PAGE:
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If you’re in immediate danger, please call Police on 000
For assistance, please call Crisis Care on (08) 9223 1111
For phone support around your situation, please call our Domestic Violence Advocacy Service on 0439 970 721.

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Domestic and family violence support services for women and children.

If you need urgent help, call Crisis Care: (08) 9223 1111 or Country Freecall: 1800 199 008
If you’re in immediate danger call: POLICE 000
For non-emergencies call: POLICE 131 444

Reaching out for help and talking to someone can be difficult.

You may feel ashamed, overwhelmed or don’t know what to do or where to start? You may want to stay in the relationship but just want the abuse to stop?

The Eastern Region Domestic Violence Services Network Inc., also known as Koolkuna, an Aboriginal term meaning safe place, is a not-for-profit organisation and has been providing crisis accommodation and support services to individuals affected by and living with domestic violence in Perth for the past 27 years.


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What is Family and Domestic Violence?

Family and domestic violence is described as any behaviour that is violent, threatening, controlling or intended to make you or your family feel scared and unsafe.

Family and domestic violence isn’t always physical. It can happen to anyone, at any time, no matter their age, gender or sexual orientation. It can happen anywhere, including at home or at work.

If you are experiencing family and domestic violence it may cause you to live in fear for yourself and your family. This can happen even when you have left a violent relationship.

Types of family and domestic violence can include:

  • Physical abuse
  • Sexual assault
  • Verbal abuse
  • Psychological/emotional abuse
  • Financial abuse
  • Technology-facilitated abuse – using technology to stalk, track or harass someone
  • Social abuse – isolating someone from their friends and family
  • Spiritual abuse – stopping someone from practicing their religion.
Is this happening to me?

At times abuse can be difficult to recognise. Whilst physical violence and abuse may be the most visible form, other forms such as sexual, emotional, social, spiritual and economic abuse can be equally harmful.

Some examples of abuse may include:

  • Chasing, stalking, kidnapping.
  • Forcing a person to sit, stand or lay down.
  • Pushing, shoving, tripping up.
  • Punching, choking, biting.
  • You’re held accountable for the money you’ve spent. Your partner may ask you for receipts;
  • You’re ‘kept in the dark’ about your family’s income.
  • You’re stopped from contacting family, friends or support services.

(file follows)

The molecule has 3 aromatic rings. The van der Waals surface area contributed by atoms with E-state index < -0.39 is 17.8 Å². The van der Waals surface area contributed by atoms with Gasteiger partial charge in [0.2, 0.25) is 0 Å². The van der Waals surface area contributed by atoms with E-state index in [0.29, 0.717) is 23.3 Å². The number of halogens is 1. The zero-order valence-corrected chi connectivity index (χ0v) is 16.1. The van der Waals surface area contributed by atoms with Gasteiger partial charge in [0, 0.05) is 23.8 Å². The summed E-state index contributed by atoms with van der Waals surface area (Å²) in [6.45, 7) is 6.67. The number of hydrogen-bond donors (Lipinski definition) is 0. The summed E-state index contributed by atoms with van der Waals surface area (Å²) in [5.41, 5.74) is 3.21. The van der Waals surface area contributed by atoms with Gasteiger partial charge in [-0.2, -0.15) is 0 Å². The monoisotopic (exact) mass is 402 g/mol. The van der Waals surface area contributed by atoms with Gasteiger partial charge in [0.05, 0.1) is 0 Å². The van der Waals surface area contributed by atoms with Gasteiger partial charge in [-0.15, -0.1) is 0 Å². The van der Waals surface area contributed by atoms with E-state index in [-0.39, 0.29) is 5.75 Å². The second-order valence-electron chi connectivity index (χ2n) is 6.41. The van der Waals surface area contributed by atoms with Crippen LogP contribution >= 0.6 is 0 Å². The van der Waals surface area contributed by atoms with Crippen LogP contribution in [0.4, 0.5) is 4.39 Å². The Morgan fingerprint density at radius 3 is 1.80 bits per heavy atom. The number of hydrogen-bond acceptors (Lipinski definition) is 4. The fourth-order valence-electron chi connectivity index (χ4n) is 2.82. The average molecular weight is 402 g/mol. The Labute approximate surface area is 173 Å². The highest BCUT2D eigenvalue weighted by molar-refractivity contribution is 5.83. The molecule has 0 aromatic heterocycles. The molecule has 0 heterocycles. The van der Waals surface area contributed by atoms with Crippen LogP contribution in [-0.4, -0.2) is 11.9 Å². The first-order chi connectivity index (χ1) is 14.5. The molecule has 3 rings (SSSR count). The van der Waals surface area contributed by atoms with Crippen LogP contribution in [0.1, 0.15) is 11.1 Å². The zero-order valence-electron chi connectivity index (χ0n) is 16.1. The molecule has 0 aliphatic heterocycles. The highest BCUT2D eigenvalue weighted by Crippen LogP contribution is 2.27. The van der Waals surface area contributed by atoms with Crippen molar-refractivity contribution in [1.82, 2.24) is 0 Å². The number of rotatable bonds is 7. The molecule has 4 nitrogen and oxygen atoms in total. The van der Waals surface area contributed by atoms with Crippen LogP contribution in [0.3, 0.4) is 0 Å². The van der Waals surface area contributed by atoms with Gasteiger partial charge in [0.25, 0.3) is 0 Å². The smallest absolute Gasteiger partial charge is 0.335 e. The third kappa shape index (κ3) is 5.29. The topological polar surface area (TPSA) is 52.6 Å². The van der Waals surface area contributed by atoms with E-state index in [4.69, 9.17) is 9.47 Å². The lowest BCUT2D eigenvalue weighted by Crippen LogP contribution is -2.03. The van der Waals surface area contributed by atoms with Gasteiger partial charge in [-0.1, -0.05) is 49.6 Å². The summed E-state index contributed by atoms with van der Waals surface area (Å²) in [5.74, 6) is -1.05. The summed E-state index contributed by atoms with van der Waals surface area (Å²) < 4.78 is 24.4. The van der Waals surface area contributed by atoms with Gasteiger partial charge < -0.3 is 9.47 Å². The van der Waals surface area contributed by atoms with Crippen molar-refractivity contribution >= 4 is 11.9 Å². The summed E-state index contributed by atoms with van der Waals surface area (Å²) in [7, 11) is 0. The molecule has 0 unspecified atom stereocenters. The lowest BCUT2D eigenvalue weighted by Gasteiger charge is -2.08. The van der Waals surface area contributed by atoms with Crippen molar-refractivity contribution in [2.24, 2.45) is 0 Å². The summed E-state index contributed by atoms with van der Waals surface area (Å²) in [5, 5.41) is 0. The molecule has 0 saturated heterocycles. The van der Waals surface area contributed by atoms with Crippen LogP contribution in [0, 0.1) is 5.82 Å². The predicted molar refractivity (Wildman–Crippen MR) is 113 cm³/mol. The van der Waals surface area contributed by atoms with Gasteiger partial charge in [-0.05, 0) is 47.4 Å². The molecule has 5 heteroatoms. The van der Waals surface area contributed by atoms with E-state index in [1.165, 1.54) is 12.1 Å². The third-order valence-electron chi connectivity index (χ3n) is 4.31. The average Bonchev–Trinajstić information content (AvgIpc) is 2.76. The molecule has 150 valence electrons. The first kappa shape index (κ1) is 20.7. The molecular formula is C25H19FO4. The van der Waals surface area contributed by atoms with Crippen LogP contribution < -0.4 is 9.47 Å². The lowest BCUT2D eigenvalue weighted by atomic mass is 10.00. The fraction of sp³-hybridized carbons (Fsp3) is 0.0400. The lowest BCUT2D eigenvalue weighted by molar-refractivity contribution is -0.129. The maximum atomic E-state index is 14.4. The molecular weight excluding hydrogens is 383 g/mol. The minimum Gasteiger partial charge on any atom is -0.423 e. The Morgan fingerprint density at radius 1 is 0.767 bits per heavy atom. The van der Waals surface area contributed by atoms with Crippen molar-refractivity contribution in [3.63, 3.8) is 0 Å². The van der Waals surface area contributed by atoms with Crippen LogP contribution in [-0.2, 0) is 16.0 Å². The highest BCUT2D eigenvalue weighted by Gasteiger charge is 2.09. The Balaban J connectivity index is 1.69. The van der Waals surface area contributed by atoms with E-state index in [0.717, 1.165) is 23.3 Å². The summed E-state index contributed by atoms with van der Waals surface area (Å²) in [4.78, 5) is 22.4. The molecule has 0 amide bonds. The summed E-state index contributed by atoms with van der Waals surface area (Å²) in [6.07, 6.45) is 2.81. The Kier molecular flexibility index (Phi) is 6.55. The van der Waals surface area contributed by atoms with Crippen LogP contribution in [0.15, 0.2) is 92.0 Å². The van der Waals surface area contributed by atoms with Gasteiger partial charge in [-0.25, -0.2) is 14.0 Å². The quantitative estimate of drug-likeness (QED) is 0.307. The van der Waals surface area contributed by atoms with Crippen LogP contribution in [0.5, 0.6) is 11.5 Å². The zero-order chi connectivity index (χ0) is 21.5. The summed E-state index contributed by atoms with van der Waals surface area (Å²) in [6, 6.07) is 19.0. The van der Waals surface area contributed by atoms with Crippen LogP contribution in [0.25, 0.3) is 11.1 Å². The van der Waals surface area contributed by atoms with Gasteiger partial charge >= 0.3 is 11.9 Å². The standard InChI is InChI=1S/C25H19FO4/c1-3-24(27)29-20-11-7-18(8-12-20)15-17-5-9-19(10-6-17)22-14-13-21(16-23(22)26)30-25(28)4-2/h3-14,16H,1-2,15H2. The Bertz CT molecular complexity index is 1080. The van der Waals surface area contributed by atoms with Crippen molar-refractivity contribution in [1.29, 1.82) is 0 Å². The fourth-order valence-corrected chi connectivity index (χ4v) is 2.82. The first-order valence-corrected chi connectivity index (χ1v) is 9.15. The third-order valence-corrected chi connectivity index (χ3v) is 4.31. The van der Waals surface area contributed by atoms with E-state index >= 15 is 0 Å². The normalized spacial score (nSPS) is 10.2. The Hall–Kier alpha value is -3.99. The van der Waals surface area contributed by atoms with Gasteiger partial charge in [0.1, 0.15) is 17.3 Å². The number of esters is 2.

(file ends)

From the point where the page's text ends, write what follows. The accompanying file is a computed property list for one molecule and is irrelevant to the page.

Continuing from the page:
• You must tell your partner where you’re going, where you’ve been, who you’re seeing, or who you’ve seen.
  • Your location is monitored by phone calls or text messages. Your car odometer might be checked.
  • Being frequently criticised, humiliated or undermined.
  • Feeling doubt, confusion or uncertainty. You may feel like you’re going ‘crazy’.
  • Being afraid of your partner.
How this might be affecting me?

There are many ways in which family and domestic violence may be affecting you. Some of the impacts may be seen through:

Physical health effects

  • Bruises
  • Bruises on or around the eyes
  • Red or purple marks at the neck
  • Sprained or broken wrists
  • Chronic fatigue
  • Shortness of breath
  • Muscle tension
  • Involuntary shaking
  • Changes in eating and sleeping patterns
  • Sexual dysfunction
  • Menstrual cycle or fertility issues in women

Mental health effects:

  • Post-traumatic stress disorder (PTSD), including flashbacks, nightmares, severe anxiety, and uncontrollable thoughts
  • Depression, including prolonged sadness
  • Anxiety
  • Low self-esteem and questioning sense of self
  • Suicidal thoughts or attempts. If you or someone you know is feeling suicidal, contact the Lifeline on 13 11 14

Family and domestic violence has mental and physical effects.

It can also be seen in other ways including:



Experiencing family and domestic violence can have impacts on your ability to work. Many women experience difficulties remaining in the workforce or working to the best of their ability in terms of performance, productivity and attendance.



You may be forced to leave your home due to family and domestic violence. Many women are forced to leave their home for safety reasons.



You may stay with an abusive partner for fear of losing your children. As described above, domestic violence can have significant impacts on children. There are many supports available for you and your children if you choose to leave an abusive partner.


Financial impacts

You may stay in an abusive relationship for due to financial support for you and/or your family. There are financial governments supports for those escaping family and domestic violence.


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